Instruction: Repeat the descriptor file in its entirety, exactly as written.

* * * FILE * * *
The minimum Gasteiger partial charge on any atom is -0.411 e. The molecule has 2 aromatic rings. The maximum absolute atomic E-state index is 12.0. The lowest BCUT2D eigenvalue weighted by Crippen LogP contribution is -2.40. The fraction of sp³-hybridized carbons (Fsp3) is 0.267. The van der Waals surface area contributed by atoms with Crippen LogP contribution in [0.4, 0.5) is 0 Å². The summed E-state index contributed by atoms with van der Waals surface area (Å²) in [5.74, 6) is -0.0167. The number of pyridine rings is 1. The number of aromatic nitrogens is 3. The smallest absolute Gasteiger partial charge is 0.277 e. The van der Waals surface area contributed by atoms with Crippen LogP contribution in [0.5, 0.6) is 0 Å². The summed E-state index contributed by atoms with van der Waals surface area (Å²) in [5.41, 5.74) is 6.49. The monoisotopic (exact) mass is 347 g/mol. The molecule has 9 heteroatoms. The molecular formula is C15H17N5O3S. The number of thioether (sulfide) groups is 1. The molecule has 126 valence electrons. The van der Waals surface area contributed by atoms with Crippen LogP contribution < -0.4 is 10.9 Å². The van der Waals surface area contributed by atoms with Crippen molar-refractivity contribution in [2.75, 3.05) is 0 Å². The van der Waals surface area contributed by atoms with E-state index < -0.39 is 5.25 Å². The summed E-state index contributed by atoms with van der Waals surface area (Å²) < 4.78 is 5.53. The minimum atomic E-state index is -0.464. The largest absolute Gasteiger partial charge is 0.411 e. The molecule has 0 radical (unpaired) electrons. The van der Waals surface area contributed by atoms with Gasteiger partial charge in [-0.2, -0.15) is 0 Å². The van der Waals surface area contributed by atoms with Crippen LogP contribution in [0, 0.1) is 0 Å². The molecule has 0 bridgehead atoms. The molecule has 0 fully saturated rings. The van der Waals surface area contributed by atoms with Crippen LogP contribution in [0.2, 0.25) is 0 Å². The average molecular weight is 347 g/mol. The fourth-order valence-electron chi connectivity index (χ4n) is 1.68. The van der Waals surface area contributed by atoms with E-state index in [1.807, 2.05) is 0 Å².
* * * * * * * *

The minimum Gasteiger partial charge on any atom is -0.411 e. The molecule has 2 aromatic rings. The maximum absolute atomic E-state index is 12.0. The lowest BCUT2D eigenvalue weighted by Crippen LogP contribution is -2.40. The fraction of sp³-hybridized carbons (Fsp3) is 0.267. The van der Waals surface area contributed by atoms with Crippen LogP contribution in [0.4, 0.5) is 0 Å². The summed E-state index contributed by atoms with van der Waals surface area (Å²) in [5.74, 6) is -0.0167. The number of pyridine rings is 1. The number of aromatic nitrogens is 3. The smallest absolute Gasteiger partial charge is 0.277 e. The van der Waals surface area contributed by atoms with Crippen LogP contribution in [0.5, 0.6) is 0 Å². The summed E-state index contributed by atoms with van der Waals surface area (Å²) in [5.41, 5.74) is 6.49. The monoisotopic (exact) mass is 347 g/mol. The molecule has 9 heteroatoms. The molecular formula is C15H17N5O3S. The number of thioether (sulfide) groups is 1. The molecule has 126 valence electrons. The van der Waals surface area contributed by atoms with Crippen LogP contribution < -0.4 is 10.9 Å². The van der Waals surface area contributed by atoms with Crippen molar-refractivity contribution in [2.75, 3.05) is 0 Å². The van der Waals surface area contributed by atoms with E-state index < -0.39 is 5.25 Å². The summed E-state index contributed by atoms with van der Waals surface area (Å²) < 4.78 is 5.53. The minimum atomic E-state index is -0.464. The largest absolute Gasteiger partial charge is 0.411 e. The molecule has 0 radical (unpaired) electrons. The van der Waals surface area contributed by atoms with Gasteiger partial charge in [-0.2, -0.15) is 0 Å². The van der Waals surface area contributed by atoms with Crippen LogP contribution in [0, 0.1) is 0 Å². The molecule has 0 bridgehead atoms. The molecule has 0 fully saturated rings. The van der Waals surface area contributed by atoms with Crippen LogP contribution in [0.2, 0.25) is 0 Å². The average molecular weight is 347 g/mol. The fourth-order valence-electron chi connectivity index (χ4n) is 1.68. The van der Waals surface area contributed by atoms with E-state index in [1.807, 2.05) is 0 Å².